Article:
Australia's COVID-19 vaccine rollout is being brought forward two weeks to early March, as the government stands by its cautious approach compared with other countries

TURIN, ITALY – DECEMBER 30: Nursing staff prepare the Covid-19 vaccine at the Turin’s Molinette hospital on December 30, 2020 in Turin, Italy. At Turin’s Molinette hospital, the largest in Piedmont, the first 3,510 doses of Pfizer-BionTech vaccine arrived, with more than 450 people waiting to be inoculated. (Photo by Stefano Guidi/Getty Images)
  • Australia’s COVID-19 vaccination scheme has been moved forward, with the first shots set to be administered in early March.
  • 80,000 doses of the soon-to-be approved Pfizer-BioNTech vaccine are expected to arrive in Australia each week from the end of the month.
  • Despite criticisms that Australia is lagging behind other countries’ rollout of the vaccine, the Federal Government said it is committed to making decisions based on “medical advice”.
  • Visit Business Insider Australia’s homepage for more stories.

The first Australians to receive the COVID-19 vaccine are expected to get the jab in early March — two weeks earlier than originally planned.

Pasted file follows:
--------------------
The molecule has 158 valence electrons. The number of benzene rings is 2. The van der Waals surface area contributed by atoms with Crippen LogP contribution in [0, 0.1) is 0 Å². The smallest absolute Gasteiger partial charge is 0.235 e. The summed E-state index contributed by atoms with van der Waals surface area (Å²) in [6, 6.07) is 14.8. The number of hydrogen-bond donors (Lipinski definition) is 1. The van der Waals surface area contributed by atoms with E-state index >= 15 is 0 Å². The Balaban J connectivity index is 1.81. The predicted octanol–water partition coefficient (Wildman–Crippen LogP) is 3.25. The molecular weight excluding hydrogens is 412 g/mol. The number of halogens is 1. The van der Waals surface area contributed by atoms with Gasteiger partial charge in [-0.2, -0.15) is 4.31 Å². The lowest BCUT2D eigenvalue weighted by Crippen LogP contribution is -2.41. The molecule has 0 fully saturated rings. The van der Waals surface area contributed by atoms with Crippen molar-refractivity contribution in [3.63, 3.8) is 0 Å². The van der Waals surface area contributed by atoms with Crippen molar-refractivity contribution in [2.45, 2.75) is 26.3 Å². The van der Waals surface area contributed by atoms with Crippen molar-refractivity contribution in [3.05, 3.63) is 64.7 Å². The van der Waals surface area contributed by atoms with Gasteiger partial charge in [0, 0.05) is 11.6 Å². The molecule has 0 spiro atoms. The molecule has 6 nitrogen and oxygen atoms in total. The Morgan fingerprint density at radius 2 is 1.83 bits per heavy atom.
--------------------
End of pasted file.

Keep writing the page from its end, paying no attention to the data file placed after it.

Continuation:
On Wednesday, Health Minister Greg Hunt revealed that the rollout of the coronavirus vaccine has been brought forward in an interview with the Daily Telegraph.

The Pfizer-BioNTech vaccine will be used for the first jabs, with 80,000 doses of the 10 million secured by the Australian government set to arrive each week from later this month.

The Pfizer vaccine is one of the vaccines that’s been approved and used overseas after emergency authorisations. Already, 15 doses have been delivered to people around the world, according to Bloomberg.

Originally, Australia’s medical regulator the Therapeutic Goods Administration was set to approve the vaccination by the end of January, with vaccinations beginning in late March.

But the new plan — which sees the elderly in aged care facilities; and health, quarantine and border workers receive the vaccine first — brings the date of the initial jabs forward.

“As data and regulatory guidance have been provided we have progressively been able to bring forward our provisional rollout from mid-year to the second quarter, to late March and now early March,” a spokesperson for Hunt told the ABC.

Government rejects taking “utterly irresponsible” risks with the vaccine rollout

On Tuesday, Shadow Health Minister Chris Bowen continued his criticism of the government’s rollout of the COVID-19 vaccine.

Sharing a news article about a $75 million dollar ad campaign promoting the government’s COVID response plan, Bowen called for the vaccine to begin to be administered this month.

“Instead of spending taxpayers’ money on ads, how about we get the vaccine for Australians as soon as it’s approved by the TGA,” he tweeted.

Hunt dismissed calls for a significantly accelerated timeline.

“We will continue to ­review the medical advice,” Hunt said.

“Not to do so would be ­utterly irresponsible and would risk the health of ­Australians.”

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